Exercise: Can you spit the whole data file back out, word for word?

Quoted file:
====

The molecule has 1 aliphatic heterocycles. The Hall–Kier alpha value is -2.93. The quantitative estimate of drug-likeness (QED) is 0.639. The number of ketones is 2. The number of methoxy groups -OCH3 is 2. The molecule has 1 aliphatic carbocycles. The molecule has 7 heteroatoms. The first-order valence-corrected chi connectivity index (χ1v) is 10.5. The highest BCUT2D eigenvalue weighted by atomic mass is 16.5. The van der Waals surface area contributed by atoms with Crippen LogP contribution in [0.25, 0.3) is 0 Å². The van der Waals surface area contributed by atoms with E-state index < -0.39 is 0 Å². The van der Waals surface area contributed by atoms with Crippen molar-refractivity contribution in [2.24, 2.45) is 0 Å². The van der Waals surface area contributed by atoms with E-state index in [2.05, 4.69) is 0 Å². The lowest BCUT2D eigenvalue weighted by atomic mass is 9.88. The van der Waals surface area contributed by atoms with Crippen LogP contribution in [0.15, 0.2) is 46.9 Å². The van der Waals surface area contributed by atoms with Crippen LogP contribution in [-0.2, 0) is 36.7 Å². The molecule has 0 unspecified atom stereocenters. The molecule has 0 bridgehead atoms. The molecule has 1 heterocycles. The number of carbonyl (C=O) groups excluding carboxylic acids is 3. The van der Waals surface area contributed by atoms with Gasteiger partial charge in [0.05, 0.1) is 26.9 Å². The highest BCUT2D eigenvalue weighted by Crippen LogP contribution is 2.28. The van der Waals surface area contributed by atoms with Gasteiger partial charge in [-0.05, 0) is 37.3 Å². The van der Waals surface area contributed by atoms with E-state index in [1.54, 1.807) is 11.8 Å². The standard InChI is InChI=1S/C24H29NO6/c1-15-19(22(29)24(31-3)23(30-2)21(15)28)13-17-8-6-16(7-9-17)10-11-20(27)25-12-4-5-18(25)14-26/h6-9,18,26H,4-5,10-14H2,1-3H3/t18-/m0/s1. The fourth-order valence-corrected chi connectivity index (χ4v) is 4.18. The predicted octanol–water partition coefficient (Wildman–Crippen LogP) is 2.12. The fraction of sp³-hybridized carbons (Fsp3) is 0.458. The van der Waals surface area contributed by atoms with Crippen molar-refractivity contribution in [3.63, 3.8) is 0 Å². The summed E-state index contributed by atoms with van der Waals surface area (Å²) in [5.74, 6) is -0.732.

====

The molecule has 1 aliphatic heterocycles. The Hall–Kier alpha value is -2.93. The quantitative estimate of drug-likeness (QED) is 0.639. The number of ketones is 2. The number of methoxy groups -OCH3 is 2. The molecule has 1 aliphatic carbocycles. The molecule has 7 heteroatoms. The first-order valence-corrected chi connectivity index (χ1v) is 10.5. The highest BCUT2D eigenvalue weighted by atomic mass is 16.5. The van der Waals surface area contributed by atoms with Crippen LogP contribution in [0.25, 0.3) is 0 Å². The van der Waals surface area contributed by atoms with E-state index < -0.39 is 0 Å². The van der Waals surface area contributed by atoms with Crippen molar-refractivity contribution in [2.24, 2.45) is 0 Å². The van der Waals surface area contributed by atoms with E-state index in [2.05, 4.69) is 0 Å². The lowest BCUT2D eigenvalue weighted by atomic mass is 9.88. The van der Waals surface area contributed by atoms with Crippen LogP contribution in [0.15, 0.2) is 46.9 Å². The van der Waals surface area contributed by atoms with Crippen LogP contribution in [-0.2, 0) is 36.7 Å². The molecule has 0 unspecified atom stereocenters. The molecule has 0 bridgehead atoms. The molecule has 1 heterocycles. The number of carbonyl (C=O) groups excluding carboxylic acids is 3. The van der Waals surface area contributed by atoms with Gasteiger partial charge in [0.05, 0.1) is 26.9 Å². The highest BCUT2D eigenvalue weighted by Crippen LogP contribution is 2.28. The van der Waals surface area contributed by atoms with Gasteiger partial charge in [-0.05, 0) is 37.3 Å². The van der Waals surface area contributed by atoms with E-state index in [1.54, 1.807) is 11.8 Å². The standard InChI is InChI=1S/C24H29NO6/c1-15-19(22(29)24(31-3)23(30-2)21(15)28)13-17-8-6-16(7-9-17)10-11-20(27)25-12-4-5-18(25)14-26/h6-9,18,26H,4-5,10-14H2,1-3H3/t18-/m0/s1. The fourth-order valence-corrected chi connectivity index (χ4v) is 4.18. The predicted octanol–water partition coefficient (Wildman–Crippen LogP) is 2.12. The fraction of sp³-hybridized carbons (Fsp3) is 0.458. The van der Waals surface area contributed by atoms with Crippen molar-refractivity contribution in [3.63, 3.8) is 0 Å². The summed E-state index contributed by atoms with van der Waals surface area (Å²) in [5.74, 6) is -0.732.